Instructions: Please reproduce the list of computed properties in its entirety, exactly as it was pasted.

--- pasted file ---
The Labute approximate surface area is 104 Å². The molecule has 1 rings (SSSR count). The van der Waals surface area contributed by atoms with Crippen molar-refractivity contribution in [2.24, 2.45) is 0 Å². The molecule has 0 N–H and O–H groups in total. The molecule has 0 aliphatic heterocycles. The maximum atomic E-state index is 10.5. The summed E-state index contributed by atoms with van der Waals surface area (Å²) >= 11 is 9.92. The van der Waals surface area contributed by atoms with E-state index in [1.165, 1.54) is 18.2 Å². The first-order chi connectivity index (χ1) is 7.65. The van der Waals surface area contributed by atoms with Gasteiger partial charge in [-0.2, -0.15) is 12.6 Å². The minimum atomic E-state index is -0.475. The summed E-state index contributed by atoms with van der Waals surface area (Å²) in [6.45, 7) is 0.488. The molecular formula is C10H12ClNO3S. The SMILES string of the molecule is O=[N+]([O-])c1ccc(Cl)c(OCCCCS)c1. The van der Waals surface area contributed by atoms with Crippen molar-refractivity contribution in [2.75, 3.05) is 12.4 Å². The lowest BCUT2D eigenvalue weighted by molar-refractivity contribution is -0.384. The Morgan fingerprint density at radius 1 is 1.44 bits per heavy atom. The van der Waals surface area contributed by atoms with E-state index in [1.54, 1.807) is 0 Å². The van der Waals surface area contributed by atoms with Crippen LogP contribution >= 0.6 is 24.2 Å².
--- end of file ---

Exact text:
The Labute approximate surface area is 104 Å². The molecule has 1 rings (SSSR count). The van der Waals surface area contributed by atoms with Crippen molar-refractivity contribution in [2.24, 2.45) is 0 Å². The molecule has 0 N–H and O–H groups in total. The molecule has 0 aliphatic heterocycles. The maximum atomic E-state index is 10.5. The summed E-state index contributed by atoms with van der Waals surface area (Å²) >= 11 is 9.92. The van der Waals surface area contributed by atoms with E-state index in [1.165, 1.54) is 18.2 Å². The first-order chi connectivity index (χ1) is 7.65. The van der Waals surface area contributed by atoms with Gasteiger partial charge in [-0.2, -0.15) is 12.6 Å². The minimum atomic E-state index is -0.475. The summed E-state index contributed by atoms with van der Waals surface area (Å²) in [6.45, 7) is 0.488. The molecular formula is C10H12ClNO3S. The SMILES string of the molecule is O=[N+]([O-])c1ccc(Cl)c(OCCCCS)c1. The van der Waals surface area contributed by atoms with Crippen molar-refractivity contribution in [2.75, 3.05) is 12.4 Å². The lowest BCUT2D eigenvalue weighted by molar-refractivity contribution is -0.384. The Morgan fingerprint density at radius 1 is 1.44 bits per heavy atom. The van der Waals surface area contributed by atoms with E-state index in [1.54, 1.807) is 0 Å². The van der Waals surface area contributed by atoms with Crippen LogP contribution >= 0.6 is 24.2 Å².